Publication Year: 2005, Page(s):73 - 76
    Request permission for commercial reuse | Click to expandAbstract | PDF file iconPDF (768 KB) | HTML iconHTML

    To a large extent, computing systems are useful only to the degree in which they're embedded in the processes that constitute human society. This embedding makes effective system security extremely important, but achieving it requires a strong look at the human side of the picture - the computers themselves are only part of the system. IEEE Security & Privacy has covered these topics in-the past, ... View full abstract»

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  • Acting responsibly with geospatial data

    Publication Year: 2005, Page(s):77 - 80
    Request permission for commercial reuse | Click to expandAbstract | PDF file iconPDF (76 KB) | HTML iconHTML

    Geospatial data is simply a "language of the landscape;" it can, for the occurrence of every event, "provide position-based knowledge". It consists of "information that identifies the geographic location, and characteristics of natural or constructed features and boundaries on the earth. This information may be derived from, among other things, remote sensing, mapping, and surveying technologies: ... View full abstract»

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  • Seven pernicious kingdoms: a taxonomy of software security errors

    Publication Year: 2005, Page(s):81 - 84
    Cited by:  Papers (43)
    Request permission for commercial reuse | Click to expandAbstract | PDF file iconPDF (1744 KB) | HTML iconHTML

    Taxonomies can help software developers and security practitioners understand the common coding mistakes that affect security. The goal is to help developers avoid making these mistakes and more readily identify security problems whenever possible. Because developers today are by and large unaware of the security problems they can (unknowingly) introduce into code, a taxonomy of coding errors shou... View full abstract»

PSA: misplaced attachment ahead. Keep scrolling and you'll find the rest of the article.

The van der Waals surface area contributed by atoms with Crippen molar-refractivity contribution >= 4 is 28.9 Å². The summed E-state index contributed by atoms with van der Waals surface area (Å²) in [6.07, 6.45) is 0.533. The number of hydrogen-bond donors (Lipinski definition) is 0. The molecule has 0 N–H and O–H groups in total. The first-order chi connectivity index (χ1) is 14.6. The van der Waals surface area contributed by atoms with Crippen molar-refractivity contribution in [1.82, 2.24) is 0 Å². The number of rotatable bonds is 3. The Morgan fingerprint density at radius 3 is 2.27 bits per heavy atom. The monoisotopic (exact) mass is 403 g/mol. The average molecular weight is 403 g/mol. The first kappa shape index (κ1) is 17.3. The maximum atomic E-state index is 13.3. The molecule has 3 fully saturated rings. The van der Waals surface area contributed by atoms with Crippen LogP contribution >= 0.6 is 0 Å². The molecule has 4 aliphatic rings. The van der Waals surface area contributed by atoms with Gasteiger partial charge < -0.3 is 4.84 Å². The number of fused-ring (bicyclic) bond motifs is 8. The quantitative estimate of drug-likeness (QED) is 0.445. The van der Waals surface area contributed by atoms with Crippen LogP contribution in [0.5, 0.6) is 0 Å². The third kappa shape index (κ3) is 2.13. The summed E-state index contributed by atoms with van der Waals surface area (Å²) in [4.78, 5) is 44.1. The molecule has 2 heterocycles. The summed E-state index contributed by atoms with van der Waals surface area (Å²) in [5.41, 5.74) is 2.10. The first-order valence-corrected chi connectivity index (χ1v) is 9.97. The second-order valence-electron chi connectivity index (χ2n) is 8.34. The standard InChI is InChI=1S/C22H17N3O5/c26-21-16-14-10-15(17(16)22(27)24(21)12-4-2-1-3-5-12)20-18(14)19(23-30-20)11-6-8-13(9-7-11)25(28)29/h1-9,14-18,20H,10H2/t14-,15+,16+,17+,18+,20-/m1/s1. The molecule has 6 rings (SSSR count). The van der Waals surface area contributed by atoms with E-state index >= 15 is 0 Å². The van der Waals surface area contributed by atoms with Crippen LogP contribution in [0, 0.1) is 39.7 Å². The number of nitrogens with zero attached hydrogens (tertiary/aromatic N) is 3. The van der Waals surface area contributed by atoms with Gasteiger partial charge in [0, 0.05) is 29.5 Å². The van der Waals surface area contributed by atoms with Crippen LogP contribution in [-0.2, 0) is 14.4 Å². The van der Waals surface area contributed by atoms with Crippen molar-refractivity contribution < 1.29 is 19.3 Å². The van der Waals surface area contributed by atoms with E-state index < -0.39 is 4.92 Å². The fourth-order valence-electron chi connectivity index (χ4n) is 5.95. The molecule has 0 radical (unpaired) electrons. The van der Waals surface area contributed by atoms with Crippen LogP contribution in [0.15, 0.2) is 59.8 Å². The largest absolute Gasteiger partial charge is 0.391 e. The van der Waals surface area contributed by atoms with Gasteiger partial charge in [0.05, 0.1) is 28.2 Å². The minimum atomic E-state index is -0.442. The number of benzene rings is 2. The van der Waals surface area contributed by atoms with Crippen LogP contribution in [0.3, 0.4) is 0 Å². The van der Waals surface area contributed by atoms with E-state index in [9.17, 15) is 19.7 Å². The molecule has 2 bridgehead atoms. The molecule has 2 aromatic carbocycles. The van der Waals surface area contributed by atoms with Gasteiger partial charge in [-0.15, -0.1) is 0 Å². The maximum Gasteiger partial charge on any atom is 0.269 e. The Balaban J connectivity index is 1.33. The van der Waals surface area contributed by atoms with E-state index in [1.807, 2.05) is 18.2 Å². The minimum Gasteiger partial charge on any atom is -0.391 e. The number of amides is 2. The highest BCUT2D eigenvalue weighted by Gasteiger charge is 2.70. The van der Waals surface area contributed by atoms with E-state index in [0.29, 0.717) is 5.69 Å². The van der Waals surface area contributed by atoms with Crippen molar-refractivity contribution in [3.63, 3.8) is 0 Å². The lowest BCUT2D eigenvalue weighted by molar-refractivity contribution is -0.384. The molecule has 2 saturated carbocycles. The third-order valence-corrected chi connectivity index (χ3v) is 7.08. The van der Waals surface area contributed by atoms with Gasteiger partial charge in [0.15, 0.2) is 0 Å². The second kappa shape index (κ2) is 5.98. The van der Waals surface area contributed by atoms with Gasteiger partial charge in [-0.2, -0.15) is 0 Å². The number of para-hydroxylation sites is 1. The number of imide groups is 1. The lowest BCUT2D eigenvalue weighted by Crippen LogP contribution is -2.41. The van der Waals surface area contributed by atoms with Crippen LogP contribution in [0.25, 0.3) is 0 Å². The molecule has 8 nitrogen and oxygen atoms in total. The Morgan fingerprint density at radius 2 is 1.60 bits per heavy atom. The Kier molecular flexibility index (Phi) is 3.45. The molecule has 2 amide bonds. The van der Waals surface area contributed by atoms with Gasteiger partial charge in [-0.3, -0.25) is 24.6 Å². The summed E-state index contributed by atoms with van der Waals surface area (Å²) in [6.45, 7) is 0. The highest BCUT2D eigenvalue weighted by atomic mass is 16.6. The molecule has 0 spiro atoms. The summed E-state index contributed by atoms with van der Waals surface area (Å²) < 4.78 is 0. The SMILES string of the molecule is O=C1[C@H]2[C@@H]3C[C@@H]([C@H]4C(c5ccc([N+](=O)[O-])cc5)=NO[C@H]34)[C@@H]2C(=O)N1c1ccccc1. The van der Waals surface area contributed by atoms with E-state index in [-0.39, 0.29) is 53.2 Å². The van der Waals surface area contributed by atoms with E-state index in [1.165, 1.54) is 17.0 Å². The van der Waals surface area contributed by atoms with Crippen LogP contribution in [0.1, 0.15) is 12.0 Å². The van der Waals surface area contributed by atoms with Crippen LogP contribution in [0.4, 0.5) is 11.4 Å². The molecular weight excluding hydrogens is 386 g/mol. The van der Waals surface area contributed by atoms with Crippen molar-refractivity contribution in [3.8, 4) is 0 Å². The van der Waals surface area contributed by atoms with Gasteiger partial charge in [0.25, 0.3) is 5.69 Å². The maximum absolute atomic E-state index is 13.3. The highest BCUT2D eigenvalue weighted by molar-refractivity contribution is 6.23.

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  • Security standards for the RFID market

    Publication Year: 2005, Page(s):85 - 89
    Cited by:  Papers (48)
    Request permission for commercial reuse | Click to expandAbstract | PDF file iconPDF (304 KB) | HTML iconHTML

    As the RFID market expands, we'll see the continued proliferation of RFID tags built for highly specialized vertical markets, which means greater variety and the consequent need to ensure interoperability. A great deal of research and development is currently under way in the RFID security field to mitigate both known and postulated risks. Manufacturers; business managers, and RFID systems enginee... View full abstract»

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  • 2005 Annual Index

    Publication Year: 2005, Page(s):90 - 95
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  • The Zotob Storm

    Publication Year: 2005, Page(s): 96
    Cited by:  Papers (1)
    Request permission for commercial reuse | Click to expandAbstract | PDF file iconPDF (144 KB) | HTML iconHTML

    Using Zotob worm outbreak as an example, Schneier discusses patches and security processes for preventing more worm outbreaks. Given that it's impossible to know what's coming beforehand, how you respond to an actual worm largely determines your defense’s effectiveness. View full abstract»

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Aims & Scope

The primary objective of IEEE Security & Privacy is to stimulate and track advances in information assurance and security and present these advances in a form that can be useful to a broad cross-section of the professional community-ranging from academic researchers to industry practitioners. It is intended to serve a broad readership.

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Meet Our Editors

Editor-in-Chief
Shari Lawrence Pfleeger
shari.l.pfleeger@dartmouth.edu